♫ Rarotonga, my paradise ♫


A tiring day of bumpy flights, dodgy food and airport queues was touched by the confusion of the International dateline, culminating in a spot of time travel for us.

We had started the morning on the 24th June and landed on the puddles of a rainy Cook Islands on the evening of Tuesday 23rd. A bizarre event that had the mind fascinated. With a dash we dis-embarked and splashed our way to the cover of the terminal building. A big slobbery kiss from a working police Labrador was the number one greeting as we stepped into Rarotonga airport.

Jake Numanga senior’, in his straw hat and colourful Hawaiian shirt, played his ukulele while singing his heart out to welcome these new visitors. The immigration officers were the sweetest we’d ever come across, sporting bright flowers behind their ears and pleasant, homely smiles.

We felt a love for this place already even though it was lashing from the heavens. We waited for the free pickup bus to fill up as Steve, the ‘Julian Clarey’ voice a like with his bleach blonde hair and heavy make up, shepherded the gathering, taking them to their destinations.

 It was late when arriving at the abode and we got a shock with what they saw.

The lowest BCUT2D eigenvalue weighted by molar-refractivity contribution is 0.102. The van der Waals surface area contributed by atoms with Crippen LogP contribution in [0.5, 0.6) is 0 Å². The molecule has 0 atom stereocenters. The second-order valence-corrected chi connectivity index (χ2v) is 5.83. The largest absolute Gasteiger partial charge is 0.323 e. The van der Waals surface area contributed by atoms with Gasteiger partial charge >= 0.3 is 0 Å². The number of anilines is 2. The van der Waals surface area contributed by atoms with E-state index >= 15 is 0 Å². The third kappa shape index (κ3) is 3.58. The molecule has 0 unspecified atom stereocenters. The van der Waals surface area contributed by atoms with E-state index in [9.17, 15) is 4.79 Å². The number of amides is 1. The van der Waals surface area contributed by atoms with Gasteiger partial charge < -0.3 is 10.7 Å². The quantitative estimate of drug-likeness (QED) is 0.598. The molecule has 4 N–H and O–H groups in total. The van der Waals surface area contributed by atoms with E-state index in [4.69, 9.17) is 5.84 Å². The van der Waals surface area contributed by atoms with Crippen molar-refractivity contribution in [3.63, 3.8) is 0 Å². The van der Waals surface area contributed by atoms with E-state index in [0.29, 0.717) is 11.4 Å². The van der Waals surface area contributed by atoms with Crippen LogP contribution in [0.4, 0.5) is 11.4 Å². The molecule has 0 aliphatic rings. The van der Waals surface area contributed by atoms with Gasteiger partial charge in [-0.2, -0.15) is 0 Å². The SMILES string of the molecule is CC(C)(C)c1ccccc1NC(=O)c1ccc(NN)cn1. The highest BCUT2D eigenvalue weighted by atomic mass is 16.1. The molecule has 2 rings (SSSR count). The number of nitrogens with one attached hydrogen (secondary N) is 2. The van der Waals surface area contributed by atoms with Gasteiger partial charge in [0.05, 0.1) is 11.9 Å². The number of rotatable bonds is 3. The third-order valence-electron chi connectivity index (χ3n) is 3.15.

“There must be some mistake”, Knox said with wonder, looking around the modern villa.

“We asked for a double with un-suite but this just exceeds all expectations”.

“No way, it can’t be right, can it?” Miko echoed as she done her rounds, opening up cupboards and checking out the spacious den.

‘Do you know this is the same price as that shack we endured in Tonga!” a bemused Knox worked out, as we got on like kids who had won the sweetie jackpot.

The open plan layout with its sizable fully equipped kitchen, a dining area, and a double bed, fashioned using crisp clean, white linen and a beautiful locally embroidered quilt, gave plenty of room to lounge in.

The varnished wooden walls and ceiling contrasted well with the glossy ivory floor tiles that followed through an off shoot to the large wardrobe space and contemporary bathroom.

“Who cares if they made mistake, let’s enjoy it and deal with the fall out in the morning”, Knox beamed as he uncorked a bottle of New Zealand white.

“I tell you what”, Miko enthused. “If they haven’t made a mistake, we’ll want to organize this for the rest of our stay”.

We thought how the Cook Islands, so far, were a vast improvement from Tonga.

Our glasses clinked on what had been a long but well executed day.

 The morning brought a mix of blue skies and heavy clouds as the slow moving weather system continued to crawl over this area of the South Pacific.

Knox strolled down from their hill-side villa, taking in the spectacular views across Muri lagoon, to Vara’s beachside, 15 minutes walk away, where the office was situated. His aim was to extend our stay in the villa but the news wasn’t good. It wasn’t a mistake.